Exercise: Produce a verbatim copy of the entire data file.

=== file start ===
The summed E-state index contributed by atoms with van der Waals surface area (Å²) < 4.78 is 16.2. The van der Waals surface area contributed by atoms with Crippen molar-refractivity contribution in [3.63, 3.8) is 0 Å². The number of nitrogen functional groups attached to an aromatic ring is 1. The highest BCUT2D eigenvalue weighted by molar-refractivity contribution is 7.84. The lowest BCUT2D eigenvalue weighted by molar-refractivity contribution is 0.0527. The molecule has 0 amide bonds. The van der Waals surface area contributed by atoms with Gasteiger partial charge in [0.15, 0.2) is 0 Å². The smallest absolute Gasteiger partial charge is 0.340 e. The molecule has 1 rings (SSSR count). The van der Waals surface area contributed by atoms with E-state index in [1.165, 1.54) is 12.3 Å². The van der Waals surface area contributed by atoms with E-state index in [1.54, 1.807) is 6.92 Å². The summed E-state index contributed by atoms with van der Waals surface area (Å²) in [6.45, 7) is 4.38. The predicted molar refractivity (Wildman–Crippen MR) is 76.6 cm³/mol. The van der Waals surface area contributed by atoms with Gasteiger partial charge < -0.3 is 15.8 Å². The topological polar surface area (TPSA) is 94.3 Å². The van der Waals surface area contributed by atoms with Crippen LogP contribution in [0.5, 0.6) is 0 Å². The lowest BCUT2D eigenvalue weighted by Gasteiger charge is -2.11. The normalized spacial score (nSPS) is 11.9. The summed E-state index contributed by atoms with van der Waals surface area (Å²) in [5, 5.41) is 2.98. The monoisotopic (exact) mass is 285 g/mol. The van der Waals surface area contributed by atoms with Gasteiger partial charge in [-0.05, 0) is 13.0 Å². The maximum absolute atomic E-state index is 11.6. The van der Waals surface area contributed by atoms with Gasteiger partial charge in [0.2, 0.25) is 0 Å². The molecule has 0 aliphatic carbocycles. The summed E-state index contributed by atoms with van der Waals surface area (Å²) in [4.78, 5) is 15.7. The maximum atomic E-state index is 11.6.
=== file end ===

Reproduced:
The summed E-state index contributed by atoms with van der Waals surface area (Å²) < 4.78 is 16.2. The van der Waals surface area contributed by atoms with Crippen molar-refractivity contribution in [3.63, 3.8) is 0 Å². The number of nitrogen functional groups attached to an aromatic ring is 1. The highest BCUT2D eigenvalue weighted by molar-refractivity contribution is 7.84. The lowest BCUT2D eigenvalue weighted by molar-refractivity contribution is 0.0527. The molecule has 0 amide bonds. The van der Waals surface area contributed by atoms with Gasteiger partial charge in [0.15, 0.2) is 0 Å². The smallest absolute Gasteiger partial charge is 0.340 e. The molecule has 1 rings (SSSR count). The van der Waals surface area contributed by atoms with E-state index in [1.165, 1.54) is 12.3 Å². The van der Waals surface area contributed by atoms with E-state index in [1.54, 1.807) is 6.92 Å². The summed E-state index contributed by atoms with van der Waals surface area (Å²) in [6.45, 7) is 4.38. The predicted molar refractivity (Wildman–Crippen MR) is 76.6 cm³/mol. The van der Waals surface area contributed by atoms with Gasteiger partial charge < -0.3 is 15.8 Å². The topological polar surface area (TPSA) is 94.3 Å². The van der Waals surface area contributed by atoms with Crippen LogP contribution in [0.5, 0.6) is 0 Å². The lowest BCUT2D eigenvalue weighted by Gasteiger charge is -2.11. The normalized spacial score (nSPS) is 11.9. The summed E-state index contributed by atoms with van der Waals surface area (Å²) in [5, 5.41) is 2.98. The monoisotopic (exact) mass is 285 g/mol. The van der Waals surface area contributed by atoms with Gasteiger partial charge in [-0.05, 0) is 13.0 Å². The maximum absolute atomic E-state index is 11.6. The van der Waals surface area contributed by atoms with Gasteiger partial charge in [0.2, 0.25) is 0 Å². The molecule has 0 aliphatic carbocycles. The summed E-state index contributed by atoms with van der Waals surface area (Å²) in [4.78, 5) is 15.7. The maximum atomic E-state index is 11.6.